The permits, under review, would affect 44,000 acres of national forest.
On the hunt for copper and other valuable metals, five exploration companies hope to prospect on 44,000 acres of the Superior National Forest near the Boundary Waters Canoe Area over the next two decades.
The details of their plans are described in a draft environmental review released last week by the U.S. Forest Service, which is seeking public comments on it.
If ore is discovered, it could bring new mining projects to the national forest -- a prospect that worries environmentalists and has been cheered by economic development officials in northern Minnesota.
The exploration is driven by high metal prices and hopes of finding copper, nickel, platinum and other ores in the heart of a geological formation called the Duluth Complex in Minnesota's Arrowhead region. If all 44,000 acres are explored, it would represent more than double the area previously prospected in the formation, industry officials said.
"Very little of the Duluth Complex has been explored," said geologist Ernest Lehmann, whose company is among five planning to look deeper into the formation using core-drilling rigs and other techniques.
For decades, geologists have been finding copper and other metals south of Babbitt and Ely, Minn., on the edge of the complex. That's where PolyMet Mining Corp. is proposing an open-pit mine, and Twin Metals LLC is considering an underground mine. Past exploration for metals in the interior of the formation hasn't been fruitful, Lehmann said.
"That doesn't mean it isn't there," said Lehmann, who estimated the odds of finding mineable ore at 100 to 1, which he considers good.
Geologists are armed with better data about the complex, said Dean Peterson, senior vice president for exploration at Duluth Metals Ltd., which is seeking permits to prospect on 16,500 acres of the forest.
"We have better chances than in the past, but it is still a high-risk business," he said.
Encampment Resources, based in Atlanta, wants to prospect on 18,100 acres of the forest. Twin Metals, a joint venture with Duluth Metals, is interested in 5,700 acres, and Prime Meridian of Calgary, Alberta, has applied to explore 720 acres. Lehmann Exploration applied for 3,140 acres.
All have waited five years for Superior National Forest to complete its first environmental study of prospecting. It found no major problems, and estimated that prospecting would temporarily disturb about 186 acres a year. Drilling rigs would need up to 860 miles of temporary roads over 20 years, and drill noise could reach some BWCA campers, the study found.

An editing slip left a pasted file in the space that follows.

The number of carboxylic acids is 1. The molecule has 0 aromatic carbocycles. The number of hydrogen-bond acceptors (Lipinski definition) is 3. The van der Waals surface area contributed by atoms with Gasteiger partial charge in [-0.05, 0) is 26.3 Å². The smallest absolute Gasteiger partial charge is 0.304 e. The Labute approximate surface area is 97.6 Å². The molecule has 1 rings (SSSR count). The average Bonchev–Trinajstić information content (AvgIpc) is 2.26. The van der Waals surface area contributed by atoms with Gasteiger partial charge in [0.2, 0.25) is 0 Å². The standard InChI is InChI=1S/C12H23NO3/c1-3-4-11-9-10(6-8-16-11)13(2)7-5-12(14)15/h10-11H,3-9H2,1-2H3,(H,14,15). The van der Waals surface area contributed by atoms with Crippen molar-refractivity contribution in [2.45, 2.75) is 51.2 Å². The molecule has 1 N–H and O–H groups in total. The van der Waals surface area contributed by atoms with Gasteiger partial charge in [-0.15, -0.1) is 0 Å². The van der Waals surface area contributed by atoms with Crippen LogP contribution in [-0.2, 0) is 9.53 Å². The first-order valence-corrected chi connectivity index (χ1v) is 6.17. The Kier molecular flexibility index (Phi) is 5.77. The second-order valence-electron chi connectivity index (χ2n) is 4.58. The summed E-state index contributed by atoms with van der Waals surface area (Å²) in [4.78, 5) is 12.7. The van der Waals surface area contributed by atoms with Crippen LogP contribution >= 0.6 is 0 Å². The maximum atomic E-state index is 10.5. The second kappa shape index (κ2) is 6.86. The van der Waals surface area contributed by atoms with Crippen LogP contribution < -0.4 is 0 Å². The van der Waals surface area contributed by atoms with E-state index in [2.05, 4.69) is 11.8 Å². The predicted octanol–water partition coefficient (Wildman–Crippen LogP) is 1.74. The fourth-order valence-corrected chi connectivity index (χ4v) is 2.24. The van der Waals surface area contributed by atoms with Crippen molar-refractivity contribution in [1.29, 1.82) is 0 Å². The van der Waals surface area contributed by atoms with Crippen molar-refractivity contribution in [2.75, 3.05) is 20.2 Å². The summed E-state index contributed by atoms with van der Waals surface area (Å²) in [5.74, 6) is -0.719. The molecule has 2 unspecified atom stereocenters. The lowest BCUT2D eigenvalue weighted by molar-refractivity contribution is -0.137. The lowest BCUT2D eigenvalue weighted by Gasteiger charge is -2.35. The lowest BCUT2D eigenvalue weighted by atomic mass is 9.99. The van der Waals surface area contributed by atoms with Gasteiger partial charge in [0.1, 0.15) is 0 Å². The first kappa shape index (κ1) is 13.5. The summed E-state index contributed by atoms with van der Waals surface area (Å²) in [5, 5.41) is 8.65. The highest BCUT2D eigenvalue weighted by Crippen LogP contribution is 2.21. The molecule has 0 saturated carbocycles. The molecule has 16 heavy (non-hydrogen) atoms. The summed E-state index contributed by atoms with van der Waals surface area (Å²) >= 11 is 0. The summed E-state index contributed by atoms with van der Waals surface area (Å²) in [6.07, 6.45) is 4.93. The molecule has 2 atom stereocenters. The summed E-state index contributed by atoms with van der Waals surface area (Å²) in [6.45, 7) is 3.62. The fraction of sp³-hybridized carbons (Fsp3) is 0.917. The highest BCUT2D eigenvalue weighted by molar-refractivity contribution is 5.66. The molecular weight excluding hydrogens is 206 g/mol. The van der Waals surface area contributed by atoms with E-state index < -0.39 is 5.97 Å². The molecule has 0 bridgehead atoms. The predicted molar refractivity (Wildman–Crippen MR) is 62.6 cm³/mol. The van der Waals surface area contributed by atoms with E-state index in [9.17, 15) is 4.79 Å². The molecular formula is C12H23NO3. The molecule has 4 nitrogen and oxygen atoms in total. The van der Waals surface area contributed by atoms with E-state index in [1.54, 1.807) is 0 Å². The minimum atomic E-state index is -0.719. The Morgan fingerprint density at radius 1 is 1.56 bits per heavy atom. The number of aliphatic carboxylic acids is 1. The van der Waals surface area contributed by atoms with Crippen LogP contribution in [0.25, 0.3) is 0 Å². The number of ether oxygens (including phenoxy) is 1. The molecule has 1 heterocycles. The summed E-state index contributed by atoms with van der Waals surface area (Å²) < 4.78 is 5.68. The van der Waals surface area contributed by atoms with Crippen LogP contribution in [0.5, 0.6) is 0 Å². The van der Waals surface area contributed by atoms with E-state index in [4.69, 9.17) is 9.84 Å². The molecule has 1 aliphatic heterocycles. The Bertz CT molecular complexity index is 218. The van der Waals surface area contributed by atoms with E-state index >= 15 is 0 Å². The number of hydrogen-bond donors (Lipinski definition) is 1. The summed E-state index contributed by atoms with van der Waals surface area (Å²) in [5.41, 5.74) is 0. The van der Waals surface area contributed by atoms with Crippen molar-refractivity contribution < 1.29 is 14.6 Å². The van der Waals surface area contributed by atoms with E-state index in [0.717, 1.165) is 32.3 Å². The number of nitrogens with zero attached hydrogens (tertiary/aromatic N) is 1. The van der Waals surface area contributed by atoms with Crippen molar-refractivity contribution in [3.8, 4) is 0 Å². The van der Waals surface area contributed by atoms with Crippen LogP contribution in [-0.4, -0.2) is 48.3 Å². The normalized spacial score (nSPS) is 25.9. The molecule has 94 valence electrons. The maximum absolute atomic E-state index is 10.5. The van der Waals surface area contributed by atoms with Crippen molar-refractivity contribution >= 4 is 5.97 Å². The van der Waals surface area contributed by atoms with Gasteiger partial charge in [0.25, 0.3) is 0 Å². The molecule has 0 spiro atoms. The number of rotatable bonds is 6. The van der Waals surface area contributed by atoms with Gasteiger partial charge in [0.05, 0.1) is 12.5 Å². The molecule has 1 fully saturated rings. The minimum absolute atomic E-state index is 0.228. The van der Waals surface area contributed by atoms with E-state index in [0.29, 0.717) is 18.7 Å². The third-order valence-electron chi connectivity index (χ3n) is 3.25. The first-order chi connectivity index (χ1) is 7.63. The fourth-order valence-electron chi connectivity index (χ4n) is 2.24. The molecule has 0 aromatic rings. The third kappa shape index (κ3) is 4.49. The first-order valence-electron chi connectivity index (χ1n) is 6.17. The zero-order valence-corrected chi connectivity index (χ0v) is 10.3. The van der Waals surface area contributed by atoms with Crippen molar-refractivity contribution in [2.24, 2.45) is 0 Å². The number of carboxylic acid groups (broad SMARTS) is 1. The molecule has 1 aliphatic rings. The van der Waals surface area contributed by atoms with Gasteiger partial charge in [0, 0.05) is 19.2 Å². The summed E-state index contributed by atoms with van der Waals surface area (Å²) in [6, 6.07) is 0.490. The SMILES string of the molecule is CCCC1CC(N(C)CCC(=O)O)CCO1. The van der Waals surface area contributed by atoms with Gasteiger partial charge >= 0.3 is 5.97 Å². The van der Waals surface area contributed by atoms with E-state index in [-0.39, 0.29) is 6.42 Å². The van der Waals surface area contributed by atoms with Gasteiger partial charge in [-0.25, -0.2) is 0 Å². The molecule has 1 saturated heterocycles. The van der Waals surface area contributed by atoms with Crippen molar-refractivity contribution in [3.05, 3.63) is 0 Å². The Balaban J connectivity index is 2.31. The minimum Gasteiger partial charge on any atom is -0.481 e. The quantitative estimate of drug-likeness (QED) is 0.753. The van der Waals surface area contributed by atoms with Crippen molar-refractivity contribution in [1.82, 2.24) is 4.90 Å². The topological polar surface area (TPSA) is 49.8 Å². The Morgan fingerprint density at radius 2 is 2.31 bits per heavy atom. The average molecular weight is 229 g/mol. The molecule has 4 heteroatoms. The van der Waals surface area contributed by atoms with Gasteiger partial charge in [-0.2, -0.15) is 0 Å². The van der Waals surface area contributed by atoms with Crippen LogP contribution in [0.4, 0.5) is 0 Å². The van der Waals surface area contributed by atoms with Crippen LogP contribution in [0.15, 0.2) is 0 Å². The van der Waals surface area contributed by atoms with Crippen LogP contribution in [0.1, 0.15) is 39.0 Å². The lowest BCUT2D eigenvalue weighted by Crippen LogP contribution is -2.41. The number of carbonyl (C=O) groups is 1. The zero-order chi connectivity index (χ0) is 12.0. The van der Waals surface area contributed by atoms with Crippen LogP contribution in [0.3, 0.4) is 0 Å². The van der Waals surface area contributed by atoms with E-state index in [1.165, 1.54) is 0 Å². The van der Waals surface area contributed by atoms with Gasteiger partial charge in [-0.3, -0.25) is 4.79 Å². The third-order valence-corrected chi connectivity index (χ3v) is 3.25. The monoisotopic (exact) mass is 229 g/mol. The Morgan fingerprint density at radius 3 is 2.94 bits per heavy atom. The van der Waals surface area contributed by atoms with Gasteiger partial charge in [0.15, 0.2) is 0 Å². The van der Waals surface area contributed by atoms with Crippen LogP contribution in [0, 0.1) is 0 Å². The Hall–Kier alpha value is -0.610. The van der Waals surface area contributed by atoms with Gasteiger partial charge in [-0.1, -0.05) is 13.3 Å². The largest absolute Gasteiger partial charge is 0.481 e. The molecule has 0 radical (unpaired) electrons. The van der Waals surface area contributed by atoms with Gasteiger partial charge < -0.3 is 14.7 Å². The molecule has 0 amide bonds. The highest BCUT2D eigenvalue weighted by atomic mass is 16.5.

Environmental groups say mining in sulfide ores poses a pollution risk to waters leading to Lake Superior and the BWCA, a subject not included in the prospecting review.
"It is by far the biggest environmental concern in the state right now," said Marc Fink, a Duluth attorney who pressed the Superior National Forest to conduct the prospecting review while on the staff of the nonprofit Forest Service Employees for Environmental Ethics. He now works for the Center for Biological Diversity, which has challenged the PolyMet project.
Industry officials say prospecting has gone on in the region for 60 years without damaging the forest. Each drill site must be separately approved by the forest service, and roads must be blocked off with downed trees after drills pull out. If a mine eventually is proposed, the project would be studied extensively.
Bill Travis, president of Idea Drilling of Virginia, Minn., said the company's 14 core-drilling rigs already are "basically running at 100 percent capacity" at other explorations in the region. The company has ordered three more rigs, which are quieter than older models, and plans to buy more, he said. Employment is up 50 percent to 100 workers, he added.
Companies that find ore under prospecting permits are not guaranteed a mining lease.
"We have a decision in the future, which is kind of a risk on the companies' part," said Loretta Cartner, a Forest Service geologist who headed the study. "They are spending all this money on exploration, but they are not guaranteed they can move to a lease."
Cartner said the environmental study should be completed by the end of the year. Permits could be issued after that, unless the agency's actions are appealed or challenged in court, she said.
David Shaffer • 612-673-7090